A MUSEUM has launched a retrospective exhibition showing the works of beloved County Durham artist Norman Cornish.

Norman Cornish: The Definitive Collection opened today at The Bowes Museum, in Barnard Castle, almost 100 years to the day of the artist's birth in Spennymoor.

Cornish was born on November 18, 1919 and began working life as a miner at age 14, following in his father's and grandfather's footsteps.

The artist took inspirations from his surroundings and created many versions of the pit road.

His honest depictions of miners reflected the harsh working environment – the claustrophobic space of the seams where men and pit ponies toiled.

Alongside his images reflecting mining life on display are his commissions which ranged from portraits and scenes from Paris.

Collection curator, Dr Howard Coutts, said: "The exhibition is retrospective of the work of Norman Cornish which shows his best work starting with a self portrait and a drawing of his wife and child.

"Visitors will be able to enjoy the exhibition on two levels, one as an exhibition of art by the leading artist in County Durham in one of the most well-known museums and on another level they will enjoy it as people with memories of County Durham who can come and reminisce about what life used to be like."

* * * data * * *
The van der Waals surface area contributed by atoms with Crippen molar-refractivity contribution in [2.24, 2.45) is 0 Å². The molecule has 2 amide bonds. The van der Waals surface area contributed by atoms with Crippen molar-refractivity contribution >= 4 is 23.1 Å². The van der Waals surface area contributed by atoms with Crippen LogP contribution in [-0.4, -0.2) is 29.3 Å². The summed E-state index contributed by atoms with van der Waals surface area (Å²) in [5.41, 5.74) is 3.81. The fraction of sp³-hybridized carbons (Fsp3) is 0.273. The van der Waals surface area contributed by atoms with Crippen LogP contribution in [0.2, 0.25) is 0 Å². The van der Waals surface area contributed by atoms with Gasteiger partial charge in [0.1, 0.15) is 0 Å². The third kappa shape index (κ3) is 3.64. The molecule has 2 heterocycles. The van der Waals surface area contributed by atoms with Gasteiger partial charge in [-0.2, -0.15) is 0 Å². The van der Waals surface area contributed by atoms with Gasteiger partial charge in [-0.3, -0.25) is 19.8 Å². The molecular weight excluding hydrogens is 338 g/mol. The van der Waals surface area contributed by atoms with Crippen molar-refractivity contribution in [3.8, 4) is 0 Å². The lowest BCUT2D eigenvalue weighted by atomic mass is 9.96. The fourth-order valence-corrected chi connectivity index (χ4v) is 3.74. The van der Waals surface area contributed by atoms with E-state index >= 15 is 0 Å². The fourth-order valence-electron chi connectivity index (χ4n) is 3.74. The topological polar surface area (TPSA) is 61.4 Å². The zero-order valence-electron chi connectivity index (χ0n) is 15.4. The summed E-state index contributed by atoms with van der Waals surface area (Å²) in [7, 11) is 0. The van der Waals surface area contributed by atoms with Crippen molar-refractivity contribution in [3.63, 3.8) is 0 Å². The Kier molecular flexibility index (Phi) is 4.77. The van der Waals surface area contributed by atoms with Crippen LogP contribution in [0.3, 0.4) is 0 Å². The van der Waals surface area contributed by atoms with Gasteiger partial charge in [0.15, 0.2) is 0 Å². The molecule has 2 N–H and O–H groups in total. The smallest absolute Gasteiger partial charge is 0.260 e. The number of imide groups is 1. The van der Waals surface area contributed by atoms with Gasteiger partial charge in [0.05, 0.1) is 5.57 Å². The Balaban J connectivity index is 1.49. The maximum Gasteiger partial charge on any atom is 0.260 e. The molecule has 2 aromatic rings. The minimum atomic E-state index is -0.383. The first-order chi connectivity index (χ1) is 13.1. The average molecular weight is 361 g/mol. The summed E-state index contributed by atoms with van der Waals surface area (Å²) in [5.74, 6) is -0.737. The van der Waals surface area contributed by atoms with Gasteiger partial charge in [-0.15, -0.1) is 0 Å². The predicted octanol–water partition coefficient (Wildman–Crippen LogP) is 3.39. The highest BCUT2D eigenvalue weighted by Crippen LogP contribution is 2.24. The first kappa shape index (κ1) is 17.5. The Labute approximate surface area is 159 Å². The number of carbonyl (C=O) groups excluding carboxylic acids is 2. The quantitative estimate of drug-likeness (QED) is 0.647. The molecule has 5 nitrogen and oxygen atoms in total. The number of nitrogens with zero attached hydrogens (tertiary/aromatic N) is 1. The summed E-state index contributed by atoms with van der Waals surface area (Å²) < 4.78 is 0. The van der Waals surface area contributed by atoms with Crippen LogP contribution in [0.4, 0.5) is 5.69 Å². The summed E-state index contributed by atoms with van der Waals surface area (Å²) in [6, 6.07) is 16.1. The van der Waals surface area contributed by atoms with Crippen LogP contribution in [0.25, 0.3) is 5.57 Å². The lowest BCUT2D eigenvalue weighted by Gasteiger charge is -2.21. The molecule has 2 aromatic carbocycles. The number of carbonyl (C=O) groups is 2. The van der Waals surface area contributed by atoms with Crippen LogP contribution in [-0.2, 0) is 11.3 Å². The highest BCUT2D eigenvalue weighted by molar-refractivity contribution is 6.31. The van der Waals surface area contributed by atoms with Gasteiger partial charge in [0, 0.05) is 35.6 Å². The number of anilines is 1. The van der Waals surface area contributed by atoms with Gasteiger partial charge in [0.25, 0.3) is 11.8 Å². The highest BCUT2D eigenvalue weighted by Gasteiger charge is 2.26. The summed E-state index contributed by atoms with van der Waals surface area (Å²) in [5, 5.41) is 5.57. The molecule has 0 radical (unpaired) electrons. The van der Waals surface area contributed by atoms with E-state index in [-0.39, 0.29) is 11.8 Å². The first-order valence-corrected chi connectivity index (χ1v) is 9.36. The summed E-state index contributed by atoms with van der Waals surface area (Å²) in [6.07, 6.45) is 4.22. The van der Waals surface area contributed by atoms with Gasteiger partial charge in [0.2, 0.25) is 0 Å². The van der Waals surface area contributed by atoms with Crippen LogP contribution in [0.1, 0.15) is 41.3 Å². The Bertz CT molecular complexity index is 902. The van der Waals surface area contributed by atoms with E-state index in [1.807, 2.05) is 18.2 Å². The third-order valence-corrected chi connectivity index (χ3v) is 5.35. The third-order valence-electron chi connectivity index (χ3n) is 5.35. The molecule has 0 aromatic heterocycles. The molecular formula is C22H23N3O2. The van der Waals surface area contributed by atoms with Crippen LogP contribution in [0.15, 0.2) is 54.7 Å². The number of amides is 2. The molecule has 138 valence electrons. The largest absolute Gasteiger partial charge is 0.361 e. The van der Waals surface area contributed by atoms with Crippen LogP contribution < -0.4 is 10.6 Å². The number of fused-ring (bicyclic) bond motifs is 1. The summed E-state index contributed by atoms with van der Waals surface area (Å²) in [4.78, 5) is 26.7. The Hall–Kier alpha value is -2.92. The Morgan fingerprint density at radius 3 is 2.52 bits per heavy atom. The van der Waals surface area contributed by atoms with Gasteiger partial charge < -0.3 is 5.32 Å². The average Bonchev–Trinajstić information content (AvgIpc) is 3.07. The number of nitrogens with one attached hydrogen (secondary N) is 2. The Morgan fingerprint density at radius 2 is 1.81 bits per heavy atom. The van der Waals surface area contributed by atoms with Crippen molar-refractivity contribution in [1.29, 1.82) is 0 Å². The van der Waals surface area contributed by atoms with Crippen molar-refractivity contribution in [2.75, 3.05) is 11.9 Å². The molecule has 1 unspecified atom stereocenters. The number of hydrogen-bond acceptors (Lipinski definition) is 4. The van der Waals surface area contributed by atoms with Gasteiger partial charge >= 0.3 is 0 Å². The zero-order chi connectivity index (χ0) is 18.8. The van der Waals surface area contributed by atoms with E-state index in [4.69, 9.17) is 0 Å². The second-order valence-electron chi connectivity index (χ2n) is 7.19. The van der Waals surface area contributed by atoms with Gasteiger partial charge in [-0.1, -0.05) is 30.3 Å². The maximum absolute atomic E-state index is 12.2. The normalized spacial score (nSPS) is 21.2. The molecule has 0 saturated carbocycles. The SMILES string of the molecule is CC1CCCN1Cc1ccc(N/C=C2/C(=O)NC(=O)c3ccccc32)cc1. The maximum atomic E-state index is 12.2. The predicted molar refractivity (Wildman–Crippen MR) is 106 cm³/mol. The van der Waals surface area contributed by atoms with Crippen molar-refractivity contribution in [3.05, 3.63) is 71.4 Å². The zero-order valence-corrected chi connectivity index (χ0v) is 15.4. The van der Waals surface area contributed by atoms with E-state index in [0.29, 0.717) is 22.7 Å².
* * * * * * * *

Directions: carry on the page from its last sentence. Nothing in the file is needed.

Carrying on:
The painter's son, John Cornish added: "The whole family is very proud of my father in terms of his career which spanned 70 years.

"We are also very proud that we have managed to get such a wide selection of his work here at The Bowes Museum as we have work from the 1940s all the way up to 2010. The art pieces range from small subtle family sketches which took him minutes to huge Tyne skyscapes which took several years to complete – there's a big range of material in the museum.

"I love all of my father's work but I particularly like the small intimate sketches as there's some lovely ones from when me and my sister were little, they would just show us watching tele and depicted normal family life which is why they are my personal favourites.

More than 60 works including pastels, charcoals and oil paintings from public and private collections– some of which are previously unseen– are on show today until Sunday, February 23.